Electronics help you pick apart a spot, catching as many bass as possible. That’s important because your range in a kayak is limited; you can only paddle or pedal so far. And you won’t need a fish finder with a giant screen on a kayak because you sit so close to it. That keeps everything — even with a split screen — in focus.
In today’s connected world, reliving fishing adventures on social media is nearly as important as enjoying them the first time. Most kayak anglers mount cameras to capture the action. McKinstry is no exception, though creating a fishing show involves a few more than the average kayak angler. “I travel on the water with up to seven cameras,” he said. He mounts several of them on his kayak, uses a drone and stashes a DSLR camera under his seat.
McKinstry said if he had to choose one spot on his kayak to mount a camera, it would be the stern. It’s there that he mounted two YakGear Railblaza camera booms — one of which is almost a yard long — in an “L” shape. It creates many camera angles. He can grab it with one hand while holding a bass in the other, spinning it for a 180-degree pan of bass, angler and scenery. It also provides side and water-level views.
Without decks — along with a narrow beam and relatively short length — kayaks lack internal storage. While some have a sealable compartment or two, most kayak anglers pack their tackle and gear inside bags or crates, which ride directly behind their seat.
McKinstry uses Feelfree’s Crate Bag, which can be color-coordinated to some of its kayaks. Its large center compartment handles utility boxes of hard baits and bags of soft plastics. Its external pockets organize a number of items, he said, including sunscreen, pliers, terminal tackle, and more bags of soft plastics, if needed. There’s even a removable waist pouch. Load it with essentials and strap it on if you’re interested in beaching your kayak and fishing on foot for a bit. And the bag has five rod holders.
Any tackle storage needs to be secured to the kayak, so it doesn’t end up on the bottom if you take a spill. Your rods are no different. Some anglers attach them to their kayak with specially designed leashes. But McKinstry said that can become a chore, and the leashes can interfere with fishing. It’s a similar situation with the foam floats that attach to a rod’s blank directly in front of the handle. So, he offers a different option.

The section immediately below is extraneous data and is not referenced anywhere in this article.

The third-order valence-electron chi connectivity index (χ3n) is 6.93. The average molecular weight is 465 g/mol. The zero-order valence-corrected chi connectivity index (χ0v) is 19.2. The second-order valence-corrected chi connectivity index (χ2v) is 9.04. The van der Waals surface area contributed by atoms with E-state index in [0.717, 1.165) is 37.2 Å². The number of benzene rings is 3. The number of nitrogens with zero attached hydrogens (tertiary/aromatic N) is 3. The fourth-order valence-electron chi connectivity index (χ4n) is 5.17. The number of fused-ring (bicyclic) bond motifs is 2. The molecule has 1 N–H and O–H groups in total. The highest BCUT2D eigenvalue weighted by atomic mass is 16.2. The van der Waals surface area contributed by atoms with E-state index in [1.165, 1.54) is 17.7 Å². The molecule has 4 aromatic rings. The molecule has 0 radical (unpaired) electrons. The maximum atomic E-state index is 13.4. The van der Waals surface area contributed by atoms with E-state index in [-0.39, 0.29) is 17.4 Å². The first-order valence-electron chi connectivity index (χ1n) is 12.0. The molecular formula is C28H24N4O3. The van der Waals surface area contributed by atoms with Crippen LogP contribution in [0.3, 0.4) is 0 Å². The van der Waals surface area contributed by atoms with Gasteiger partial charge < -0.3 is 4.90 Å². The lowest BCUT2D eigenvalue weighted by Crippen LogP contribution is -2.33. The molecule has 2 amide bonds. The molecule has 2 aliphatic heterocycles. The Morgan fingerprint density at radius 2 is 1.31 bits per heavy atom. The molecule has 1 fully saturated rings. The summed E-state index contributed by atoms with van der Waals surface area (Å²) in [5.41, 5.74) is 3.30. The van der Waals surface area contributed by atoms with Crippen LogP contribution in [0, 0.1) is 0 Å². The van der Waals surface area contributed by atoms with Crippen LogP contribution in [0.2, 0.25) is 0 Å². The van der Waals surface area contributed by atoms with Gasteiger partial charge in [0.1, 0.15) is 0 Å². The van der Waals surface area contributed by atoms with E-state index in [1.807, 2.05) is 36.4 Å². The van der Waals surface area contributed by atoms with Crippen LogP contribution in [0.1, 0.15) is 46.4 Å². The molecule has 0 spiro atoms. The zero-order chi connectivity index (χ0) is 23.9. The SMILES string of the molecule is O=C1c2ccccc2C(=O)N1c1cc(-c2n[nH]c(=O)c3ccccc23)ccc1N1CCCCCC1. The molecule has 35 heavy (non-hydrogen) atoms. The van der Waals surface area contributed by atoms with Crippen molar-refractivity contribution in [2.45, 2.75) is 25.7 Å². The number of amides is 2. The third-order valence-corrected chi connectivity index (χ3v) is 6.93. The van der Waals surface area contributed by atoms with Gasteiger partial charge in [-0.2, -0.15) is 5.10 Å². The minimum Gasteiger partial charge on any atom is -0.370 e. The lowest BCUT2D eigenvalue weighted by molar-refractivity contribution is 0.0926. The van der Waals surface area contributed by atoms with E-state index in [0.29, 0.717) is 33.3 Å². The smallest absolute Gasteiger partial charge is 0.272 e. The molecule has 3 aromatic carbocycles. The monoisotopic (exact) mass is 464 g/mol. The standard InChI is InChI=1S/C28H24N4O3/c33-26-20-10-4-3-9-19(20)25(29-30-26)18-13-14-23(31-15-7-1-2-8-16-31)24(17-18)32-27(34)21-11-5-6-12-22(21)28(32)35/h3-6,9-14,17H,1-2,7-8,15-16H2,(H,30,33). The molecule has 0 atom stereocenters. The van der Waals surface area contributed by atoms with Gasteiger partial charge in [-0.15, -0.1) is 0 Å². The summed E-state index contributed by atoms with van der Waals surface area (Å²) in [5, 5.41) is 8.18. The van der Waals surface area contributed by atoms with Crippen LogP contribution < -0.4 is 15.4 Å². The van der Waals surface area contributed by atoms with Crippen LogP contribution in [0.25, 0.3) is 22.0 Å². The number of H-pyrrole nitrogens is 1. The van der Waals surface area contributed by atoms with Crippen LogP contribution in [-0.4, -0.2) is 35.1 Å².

McKinstry attaches a Savur Outdoors retrieval system to the butt of each of his rods. If it falls overboard, the device releases a bobber. Grab it and pull on the attached line, bringing your outfit back from the depths. There are other versions for different types of gear. “I also use them on my GoPro [camera] mounts,” he said.
McKinstry said it’s vital that kayak anglers select — and wear — a well-fitting personal floatation device. PFDs come in two varieties. Many bass anglers, regardless if they fish from a boat or kayak, prefer an inflatable one. When submerged or its cord pulled, it inflates, floating the wearer to the water’s surface. They are lightweight and trim, making them easy to wear all day, even in the hottest weather.
McKinstry wore an inflatable PFD until he flipped his kayak in a hail storm. Wearing winter clothes and boots, which acted like anchors once filled with water, he couldn’t swim or reach the string to inflate his PFD. Luckily, he was able to cling to his overturned kayak until reaching safety.
Now McKinstry wears the other type of PFD, which is filled with floatation. His NRS Chinook is comfortable, he said, and sports pouches where he keeps often-used items such as pliers. And best of all, he never has to worry about it inflating.
McKinstry adds more safety features to his kayaks. While they would help any kayaker, they’re particularly important to him because he spends many days fishing busy Lake St. Clair, the smallmouth filled spot between lakes Erie and Huron near Detroit. “If I didn’t have my flagpole and light, I would have been run over by now,” he said. Both make him more visible to other boaters, especially during low-light conditions and in foul weather.
The pole, which is attached to the stern of McKinstry’s kayak and rises above his head, sports a flag and a light, which shines 360 degrees. “The light comes off and on anytime you want,” he said. It can be swapped for a rod holder, example, if you’re standing and fishing during daylight hours. It will even accept a camera mount.
McKinstry also adds LED lights along the sides of his kayak. When turned on, they make it glow. And he mounts a spotlight on the bow, which helps him navigate and alerts other boats to his location. “The farther away I can be seen, the safer I am,” he said.